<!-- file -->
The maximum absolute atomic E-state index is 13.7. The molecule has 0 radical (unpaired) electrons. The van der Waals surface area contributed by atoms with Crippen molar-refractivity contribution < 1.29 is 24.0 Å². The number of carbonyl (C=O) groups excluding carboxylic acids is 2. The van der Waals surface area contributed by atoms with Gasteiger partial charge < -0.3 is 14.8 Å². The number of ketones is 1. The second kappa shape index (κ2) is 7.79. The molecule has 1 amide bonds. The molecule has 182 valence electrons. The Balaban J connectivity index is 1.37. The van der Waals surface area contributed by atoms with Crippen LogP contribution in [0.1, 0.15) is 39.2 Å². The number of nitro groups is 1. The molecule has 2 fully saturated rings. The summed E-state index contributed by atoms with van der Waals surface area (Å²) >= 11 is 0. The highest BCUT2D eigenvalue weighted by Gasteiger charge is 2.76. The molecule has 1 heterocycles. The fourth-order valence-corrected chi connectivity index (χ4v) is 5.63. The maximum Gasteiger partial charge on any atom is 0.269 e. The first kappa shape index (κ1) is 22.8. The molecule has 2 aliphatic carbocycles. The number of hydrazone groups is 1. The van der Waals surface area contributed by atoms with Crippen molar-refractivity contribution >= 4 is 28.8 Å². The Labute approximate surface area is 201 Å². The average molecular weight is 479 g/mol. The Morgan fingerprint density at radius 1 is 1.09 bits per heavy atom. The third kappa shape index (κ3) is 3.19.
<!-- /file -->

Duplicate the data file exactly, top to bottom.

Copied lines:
The maximum absolute atomic E-state index is 13.7. The molecule has 0 radical (unpaired) electrons. The van der Waals surface area contributed by atoms with Crippen molar-refractivity contribution < 1.29 is 24.0 Å². The number of carbonyl (C=O) groups excluding carboxylic acids is 2. The van der Waals surface area contributed by atoms with Gasteiger partial charge < -0.3 is 14.8 Å². The number of ketones is 1. The second kappa shape index (κ2) is 7.79. The molecule has 1 amide bonds. The molecule has 182 valence electrons. The Balaban J connectivity index is 1.37. The van der Waals surface area contributed by atoms with Crippen LogP contribution in [0.1, 0.15) is 39.2 Å². The number of nitro groups is 1. The molecule has 2 fully saturated rings. The summed E-state index contributed by atoms with van der Waals surface area (Å²) >= 11 is 0. The highest BCUT2D eigenvalue weighted by Gasteiger charge is 2.76. The molecule has 1 heterocycles. The fourth-order valence-corrected chi connectivity index (χ4v) is 5.63. The maximum Gasteiger partial charge on any atom is 0.269 e. The first kappa shape index (κ1) is 22.8. The molecule has 2 aliphatic carbocycles. The number of hydrazone groups is 1. The van der Waals surface area contributed by atoms with Crippen molar-refractivity contribution >= 4 is 28.8 Å². The Labute approximate surface area is 201 Å². The average molecular weight is 479 g/mol. The Morgan fingerprint density at radius 1 is 1.09 bits per heavy atom. The third kappa shape index (κ3) is 3.19.